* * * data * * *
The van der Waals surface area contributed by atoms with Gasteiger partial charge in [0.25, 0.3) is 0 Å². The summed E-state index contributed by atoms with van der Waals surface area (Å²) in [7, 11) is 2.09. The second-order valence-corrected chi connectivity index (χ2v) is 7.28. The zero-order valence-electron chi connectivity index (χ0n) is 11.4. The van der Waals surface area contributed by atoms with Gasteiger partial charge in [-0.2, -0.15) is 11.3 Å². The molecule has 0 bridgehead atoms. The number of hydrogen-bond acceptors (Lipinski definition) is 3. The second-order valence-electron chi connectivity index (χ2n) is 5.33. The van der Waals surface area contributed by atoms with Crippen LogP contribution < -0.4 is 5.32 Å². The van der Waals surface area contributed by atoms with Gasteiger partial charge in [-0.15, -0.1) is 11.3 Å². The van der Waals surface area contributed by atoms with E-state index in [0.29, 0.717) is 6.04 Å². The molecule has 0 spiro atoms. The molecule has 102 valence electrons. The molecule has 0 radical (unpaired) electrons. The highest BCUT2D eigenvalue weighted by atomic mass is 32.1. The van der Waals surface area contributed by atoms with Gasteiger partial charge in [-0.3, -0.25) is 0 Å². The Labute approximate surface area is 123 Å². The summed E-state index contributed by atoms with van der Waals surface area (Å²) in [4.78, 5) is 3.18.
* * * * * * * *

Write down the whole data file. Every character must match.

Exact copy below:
The van der Waals surface area contributed by atoms with Gasteiger partial charge in [0.25, 0.3) is 0 Å². The summed E-state index contributed by atoms with van der Waals surface area (Å²) in [7, 11) is 2.09. The second-order valence-corrected chi connectivity index (χ2v) is 7.28. The zero-order valence-electron chi connectivity index (χ0n) is 11.4. The van der Waals surface area contributed by atoms with Gasteiger partial charge in [-0.2, -0.15) is 11.3 Å². The molecule has 0 bridgehead atoms. The number of hydrogen-bond acceptors (Lipinski definition) is 3. The second-order valence-electron chi connectivity index (χ2n) is 5.33. The van der Waals surface area contributed by atoms with Crippen LogP contribution < -0.4 is 5.32 Å². The van der Waals surface area contributed by atoms with Gasteiger partial charge in [-0.15, -0.1) is 11.3 Å². The van der Waals surface area contributed by atoms with E-state index in [0.29, 0.717) is 6.04 Å². The molecule has 0 spiro atoms. The molecule has 102 valence electrons. The molecule has 0 radical (unpaired) electrons. The highest BCUT2D eigenvalue weighted by atomic mass is 32.1. The van der Waals surface area contributed by atoms with Gasteiger partial charge in [-0.3, -0.25) is 0 Å². The Labute approximate surface area is 123 Å². The summed E-state index contributed by atoms with van der Waals surface area (Å²) in [4.78, 5) is 3.18.